The presence of a mineral of the cordierite series in south Bohemian granulites was mentioned many times (i.e. Frejvald 1974, Vrana 1988, Kroner et al. 2000 a.o.) but in general as "cordierite" without any analytical data and specification. Only Fediukova, Fediuk (1971) reported the content of Fe-component of 71,5 % of this mineral from the granulite of Zd'arske Chalupy. However, they designated it--according to the practice of that time--with the collective name cordierite because sekaninaite was introduced four years later as the IMA-approved specific mineral species (Stanek and Miskovsky 1975). Besides that, their EMPA data were incomplete, giving FeO and MgO values only. Anyway, these data indicated that South Bohemian granulite "cordierites" probably belong in fact to the sekaninaite species in the sense of modern mineralogical systematics. New analyses performed for the present paper and shown in Table 4 and Fig. 2 confirmed this presumption unequivocally.
The Fe-content in sekaninaites from both localities examined clearly exceeds 50 %. Values for the Bernkopf locality are somewhat lower (54.7 to 56.6 %) than for the Zd'arske Chalupy body (65.6 to 72.5 %). The latter represent the most ferrous sekaninaite hitherto known from metamorphic rocks of the Bohemian Massif (sekaninaites from pegmatites are of course richer in Fe). The differences in Fe contents of sekaninaite between the two granulites studied mimic the chemistry of their parent rocks: the FeO/MgO ratio in the Bernkopf granulite equals 2.96 while the analogous value in the Zd'arske Chalupy granulite is almost twice higher (5.09). Cordierite minerals from Moravian granulites of the Bor-massif have their [X.sub.Mg] values below 0.5 (Stankova 1982, Povondra et al. 1992).
Sekaninaite grains are almost isometric in form and always xenoblastic in outline. Their amount in the rock varies considerably from zero to 20 % in the hand specimen. Their origin is directly connected with the state of the consumption of primary granulite ferromagnesian minerals, garnet and biotite. It was evidenced already in the paper of Fediukova and Fediuk (1971) that the crystalloblastic growth of sekaninaite in the Zd'arske Chalupy granulite is clearly younger than the origin of the rock foliation (banding and schistosity). The same holds for the Bernkopf granulite as shown in Fig. 3. From this fact it can be therefore concluded that a simplified model of the development in one continual metamorphic event along a dropping retrogressive path cannot be accepted. Obviously correct is the opinion that the change of the HT/HP regime producing the primary granulite assemblage with the rock foliation into a HT/LP blastic growth of sekaninaite is near-isothermal and connected with rapid decompressional exhumation of granulite bodies. Anyway, a clear gap in time as well as in metamorphic style between these two records is evident.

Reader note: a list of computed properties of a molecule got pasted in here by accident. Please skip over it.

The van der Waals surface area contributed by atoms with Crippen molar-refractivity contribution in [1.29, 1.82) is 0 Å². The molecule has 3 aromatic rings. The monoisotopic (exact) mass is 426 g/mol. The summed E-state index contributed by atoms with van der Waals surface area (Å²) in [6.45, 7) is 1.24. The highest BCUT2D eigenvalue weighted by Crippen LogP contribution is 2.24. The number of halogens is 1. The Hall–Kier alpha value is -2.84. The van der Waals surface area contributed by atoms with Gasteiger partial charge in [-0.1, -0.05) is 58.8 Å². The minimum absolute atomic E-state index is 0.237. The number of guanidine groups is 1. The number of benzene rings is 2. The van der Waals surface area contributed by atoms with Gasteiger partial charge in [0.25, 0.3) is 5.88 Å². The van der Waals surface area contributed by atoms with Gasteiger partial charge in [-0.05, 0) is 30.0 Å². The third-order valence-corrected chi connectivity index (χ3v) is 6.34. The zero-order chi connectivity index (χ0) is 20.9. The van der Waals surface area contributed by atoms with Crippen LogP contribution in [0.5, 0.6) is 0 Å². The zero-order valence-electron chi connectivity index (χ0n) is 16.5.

[FIGURE 2 OMITTED]
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The cancer-like metastatic growth of sekaninaite poikiloblasts already mentioned in the Zd'arske Chalupy granulite is well developed in the Bernkopf granulite, too (Fig. 4). Formation of sekaninaite in granulites starts with fine pseudo-graphic intergrowth with quartz. In the course of further evolution, the grains become poikilitic and finally autonomous and almost free of inclusions.
Minerals of the spinel group have been reported many times from the south Bohemian granulites in previous papers. They were usually classified as either pleonast or hercynite; however always exclusively on the basis of visual microscopic evaluation. None chemical analysis have been published yet. For new data see Table 5. The Mg/Fe ratio is 0.68 for sample No. 1 (Bernkopf) and 0.59 for sample No. 2 (Zd'arske Chalupy), in both cases far below the ratio of 1.00 usually given as the limit between pleonaste (>) and hercynite (<). Its origin at both localities is analogical with other South Bohemian granulites (Stark 1928), in close connection with kyanite. It grows together with quartz, replacing kyanite according to the simplified equation: [Al.sub.2]Si[O.sub.5] + (Fe,Mg)O from garnet and biotite = Fe,Mg[Al.sub.2][O.sub.4] + Si[O.sub.2]. The slight surplus of FeO was bound mainly to subordinate amounts of ilmenite and magnetite. The timing of this process was connected with the decompression of granulites but it is definitely older than the blastic growth of sekaninaite. The reversal succession of both minerals, as claimed by Behr (1961) for Saxonian granulites, must be refused. These two minerals, hercynite and sekaninaite, never occur together: as soon as sekaninaite appears in the rock, hercynite disappears (is consumed).